Today was the first day of classes for the PUC.  I didn’t have any classes today, but tomorrow the locura really begins (as if it hadn’t already).  I found choosing classes to take quite the challenge.  There’s no shortage of interesting classes, the only problem is that I’ve already taken the equivalent for most of them.  The classes I have left to take are either not offered here, or are classes that I don’t want to attempt due to their intensly quantative nature.  (Taking classes in a different language is a challenge, taking math and science classes in a different language torture.) After hours spent studying the course catelog, I think I have finally settled upon a few classes to take.  I am nervous, as I still feel that people here speak lightning fast and with lots of vocab I’m not familliar with.  But I guess that’s all part of the experience, eh?

Luckily this week is only three days long–two for me, since I didn’t have class today.  The reason is because a new president is assuming office on Thursday, so everyone here just decided to take Thursday and Friday off.  No complaints here.  I don’t think I could have chosen a more interesting time to be in Chile if I tried. Go figure…for once, I feel like I’m exactly in the center of the action, all the way around.

Earthquake!

Saturday, February 27th, 2010

My name is Katie Gray, and I’m a CISB student on exchange in Chile for Spring Semester.  Well, I’ve been in Santiago about 3 days and I’m already shaking things up!  Talk about making waves!

EarthquakeOk, enough.  First and foremost, I am alright, and so is everyone else I know here in Chile so far.  I am very lucky to be living in a nice part of town with solid architecture that was built with earthquakes (terremotos in spanish) in mind.  I am so grateful that I had the fortune to come across this family, who were not only level-headed, but were well prepared with loads of candles and a radio to listen to updates on, for when the power went out during the quake. However, all our thoughts go out to everyone who was not lucky enough to be in a well-built structure during the quake.  I know there isn’t a lot of damage here in this part of town, but everyone here is thinking about the people who were living in areas that may have gotten hit harder.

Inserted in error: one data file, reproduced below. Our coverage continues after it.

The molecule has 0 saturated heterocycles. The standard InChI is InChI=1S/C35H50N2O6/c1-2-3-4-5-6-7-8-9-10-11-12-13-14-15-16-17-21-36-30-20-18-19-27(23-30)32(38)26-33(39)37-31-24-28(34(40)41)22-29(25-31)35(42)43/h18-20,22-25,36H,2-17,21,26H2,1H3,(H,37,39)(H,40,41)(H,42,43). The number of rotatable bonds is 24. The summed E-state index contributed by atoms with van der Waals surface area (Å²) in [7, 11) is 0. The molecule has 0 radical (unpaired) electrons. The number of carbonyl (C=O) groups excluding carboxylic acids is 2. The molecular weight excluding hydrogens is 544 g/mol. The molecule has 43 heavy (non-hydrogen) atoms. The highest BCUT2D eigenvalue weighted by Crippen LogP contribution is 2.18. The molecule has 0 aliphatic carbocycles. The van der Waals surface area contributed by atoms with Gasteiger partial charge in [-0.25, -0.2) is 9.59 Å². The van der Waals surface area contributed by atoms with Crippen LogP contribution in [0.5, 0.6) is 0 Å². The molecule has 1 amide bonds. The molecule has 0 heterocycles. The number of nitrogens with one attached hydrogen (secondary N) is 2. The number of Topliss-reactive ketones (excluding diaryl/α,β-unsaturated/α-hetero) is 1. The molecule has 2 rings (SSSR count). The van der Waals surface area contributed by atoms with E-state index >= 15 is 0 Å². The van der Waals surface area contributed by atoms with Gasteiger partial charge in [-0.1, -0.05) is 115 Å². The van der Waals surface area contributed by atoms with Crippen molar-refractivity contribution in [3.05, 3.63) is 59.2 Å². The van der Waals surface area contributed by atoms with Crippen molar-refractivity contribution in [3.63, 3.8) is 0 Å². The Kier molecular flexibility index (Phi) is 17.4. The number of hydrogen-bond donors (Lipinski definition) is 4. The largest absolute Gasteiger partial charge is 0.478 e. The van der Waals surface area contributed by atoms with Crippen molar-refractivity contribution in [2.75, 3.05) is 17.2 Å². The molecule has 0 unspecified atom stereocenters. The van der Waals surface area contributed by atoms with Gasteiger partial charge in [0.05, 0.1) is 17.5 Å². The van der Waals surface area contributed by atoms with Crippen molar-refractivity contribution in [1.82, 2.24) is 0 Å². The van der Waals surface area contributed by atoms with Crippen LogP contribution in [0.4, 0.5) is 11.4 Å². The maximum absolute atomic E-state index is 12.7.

So, in case anyone is interested, here’s what happened.  I am still feeling like I’m on Tucson time, and for those who know me as the night owl I am, you can imagine that I’ve had a pretty hard time getting to bed before 4am here the last few nights (which is about midnight in Tucson time).  The family’s two sons, Rodrigo and Javier, were having friends over for a little get-together last night, and they invited me to come out and socialize with them.  So we were all in the backyard at 4am when the earthquake hit.  It took a few seconds to dawn on me what was happening.  There were about 15 or 20 of us in and outside the house, and everyone immediately rushed outside and huddled together in a circle and held hands while we waited for it to pass.  I’m told it lasted for 3 minutes, which is an incredibly long time to be wondering if the Earth is about to open and swallow you up.  The most fascinating image that I will remember until the day I die was of the pool in their backyard, which was twisting sideways back and forth like a mobius strip, emptying out probably half of its water in the process. Incredible.

They are saying that at the epicenter the quake registered at as 8.8, and I think here in Santiago it was an 8.0.  Thinking about this really makes me feel fortunate to have been in a place that is well prepared for earthquakes.  To give you a frame of reference, the quake that hit Haiti in January registered as a 7.0–so many tens of times less intense.  But the immense damage was sustained due to their poor construction and infrastructure.  Luckily, much like the Bay Area, Chile is better prepared than a lot of other countries for such disasters.  As Maria said, better it happen here than in somewhere like Bolivia or Peru.